Kenyan ace Kirwa to switch lanes to marathon after Tokyo Games
'I’m now 47. All sports people face this grim reality some time or the other. As years advance, focusing on one event would be good'09 Nov 2020
Henry Kirwa of Kenya celebrates after winning the men's 5000m T13 at the Rio 2016 Paralympic Games
Ⓒ Lucas Uebel / Getty Images
By Tamanda Banda | For the IPC
Mid and long-distance athlete Henry Kirwa says he will compete for the last time in 1500m and 5000m events at the Tokyo 2020 Paralympic Games. The Kenyan will switch to marathon after a final shot in the three distance events in Tokyo next year.
“Tokyo Games will mark the end of my Paralympic career, but I am not done yet. I shall compete in marathon after Tokyo Games,” Kirwa stated.
The four-time Paralympic gold medallist and three-time world record holder hopes his transition to the longest distance event is successful. Kirwa made his debut at the age of 35 at Beijing 2008 Paralympic Games. He won three gold medals in all his events (1500m and 5000m T13, and 10,000m T12).
He says age has caught up with him, but his will to keep running remains and hence the plans to switch to marathon. “I’m no more a young man, I’m now 47. All sports people face this grim reality some time or the other. As years advance, focusing on one event would be good. I have chosen the marathon,” says Kirwa.
“I will be able to concentrate on building my endurance and stamina, a key need of marathon running.”
Carrying family legacy
Kirwa comes from a famous sports family. Paul Tergat, the first Kenyan to set the world record in marathon in 2003, is his brother. His mother Christine Cheruiyot was a national-level athlete and his father Kirwa Cheruiyot served in the military; he started as an athlete and later switched to shooting and became a sharpshooter. He won a bronze medal at the Military Games in Berlin, Germany.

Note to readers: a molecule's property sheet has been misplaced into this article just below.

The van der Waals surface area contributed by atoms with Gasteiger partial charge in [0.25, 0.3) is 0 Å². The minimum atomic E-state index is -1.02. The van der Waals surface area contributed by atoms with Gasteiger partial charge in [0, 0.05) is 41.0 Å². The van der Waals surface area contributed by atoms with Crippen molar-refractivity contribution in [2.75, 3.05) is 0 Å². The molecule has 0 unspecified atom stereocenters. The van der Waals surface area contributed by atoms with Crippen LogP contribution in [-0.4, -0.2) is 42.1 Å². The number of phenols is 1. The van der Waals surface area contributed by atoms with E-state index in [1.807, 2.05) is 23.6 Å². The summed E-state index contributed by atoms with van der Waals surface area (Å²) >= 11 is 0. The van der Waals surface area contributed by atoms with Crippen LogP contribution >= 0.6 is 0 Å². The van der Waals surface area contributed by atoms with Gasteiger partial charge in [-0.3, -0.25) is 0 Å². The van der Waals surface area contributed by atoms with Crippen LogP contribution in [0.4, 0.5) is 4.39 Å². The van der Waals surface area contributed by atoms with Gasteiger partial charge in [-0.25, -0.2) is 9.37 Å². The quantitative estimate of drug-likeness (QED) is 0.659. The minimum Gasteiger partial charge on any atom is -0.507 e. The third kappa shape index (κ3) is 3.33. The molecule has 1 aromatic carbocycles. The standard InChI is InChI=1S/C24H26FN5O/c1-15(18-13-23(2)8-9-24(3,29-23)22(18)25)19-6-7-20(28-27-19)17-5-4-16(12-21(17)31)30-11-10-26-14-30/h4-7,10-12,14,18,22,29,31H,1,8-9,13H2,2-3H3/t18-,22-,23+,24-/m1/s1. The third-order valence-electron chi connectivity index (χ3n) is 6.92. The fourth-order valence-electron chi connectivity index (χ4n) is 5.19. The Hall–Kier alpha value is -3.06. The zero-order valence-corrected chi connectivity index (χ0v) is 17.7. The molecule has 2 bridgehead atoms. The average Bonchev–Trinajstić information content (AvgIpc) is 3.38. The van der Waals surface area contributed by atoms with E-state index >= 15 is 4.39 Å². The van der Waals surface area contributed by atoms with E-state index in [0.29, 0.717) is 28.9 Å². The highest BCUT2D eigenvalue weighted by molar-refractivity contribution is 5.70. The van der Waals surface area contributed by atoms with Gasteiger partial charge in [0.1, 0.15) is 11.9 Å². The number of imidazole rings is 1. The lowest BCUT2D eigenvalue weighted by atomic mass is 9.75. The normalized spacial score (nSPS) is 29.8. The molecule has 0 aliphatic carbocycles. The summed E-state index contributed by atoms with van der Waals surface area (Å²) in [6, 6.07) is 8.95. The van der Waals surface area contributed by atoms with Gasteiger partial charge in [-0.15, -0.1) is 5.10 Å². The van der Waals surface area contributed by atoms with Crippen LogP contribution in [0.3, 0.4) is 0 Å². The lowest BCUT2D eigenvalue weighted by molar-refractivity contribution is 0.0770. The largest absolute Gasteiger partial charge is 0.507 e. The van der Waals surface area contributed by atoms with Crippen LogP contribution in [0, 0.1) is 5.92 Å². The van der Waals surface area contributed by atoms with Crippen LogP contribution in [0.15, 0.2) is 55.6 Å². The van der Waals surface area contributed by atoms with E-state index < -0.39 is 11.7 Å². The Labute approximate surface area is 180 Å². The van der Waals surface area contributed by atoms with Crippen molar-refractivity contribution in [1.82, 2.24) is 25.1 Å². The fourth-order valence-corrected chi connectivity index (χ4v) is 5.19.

Being a native of Kenya, a well-known marathon powerhouse, Kirwa always aspired to be an athlete and have his name alongside his brothers. As young boy, the three-time Paralympian would often join his brothers’ training sessions. They would tick him off saying he was wasting his time running with them since he had a disability.
Kirwa would reply, “I want to keep fit and improve my stamina.” His persistence paid eventually. He improved as an athlete. Later in 2007, he entered competitive sports for people with disabilities and etched his name in the record books with a plethora of podium finishes.
ⒸAndrew Wong / Getty Images
Currently, Kirwa trains vigorously in his village to achieve his goal of winning two gold medals at the postponed Tokyo 2020 Games. He aspires to take a shot at breaking two world records as well. The T12/T13 runner hopes to cap the year by winning the Sportsman of the Year Award (SOYA) in Kenya to add on to his three previous awards (2008, 2012 and 2016).
With COVID-19 disrupting the sports calendar globally, Kirwa has had his share of struggles. In May when the lockdown began, he was forced to sell 40 trees from his farm to cover some debts and expenses. However, he remains upbeat, thanks to his qualification for the Tokyo Games in April.
Positive about Tokyo 2020
Kirwa is all focused on the two gold medals up for grabs at the Games next summer. “The financial situation is not good as we are not getting support from the government but we must keep training. I encourage my Paralympic family to remain strong and to keep training and not lose hope” he says.
Kirwa’s three-time podium finish in Beijing 2008 brought so much joy to him that he wanted his community back home to have a similar experience. His heroic achievement in Beijing attracted a financial reward from the Kenyan government. The then-35-year-old dedicated 50 per cent of the award to philanthropic work in his community.
“I grew up in a poor family. I could never afford the education I wished. This motivated me to help 15 families having people with disabilities. I bought them a cow each to help ease their financial burden.”
Kirwa pays school fees for the less fortunate children in hopes of providing better opporunities. The world noted his generosity. The United Nations named him the Person of the Year for Kenya in 2009 as well as East Africa Community Ambassador in recognition of his philanthropic work in 2015.
He has also set up the Henry Kiprono Kirwa Foundation that helps people with disabilities in Kenya and East Africa. His aim is to see people living with disabilities offered the same opportunities, especially in education and sports.
“Paralympic Games’ achievements have helped people living with disabilities win recognition in Kenya. Some have gone on to hold high positions in the government. This inspires me,” says Kirwa.
He believes the Foundation will inspire and help many people living with disabilities to have a life filled with career choices. This is the reason he wants to take up coaching after he retires.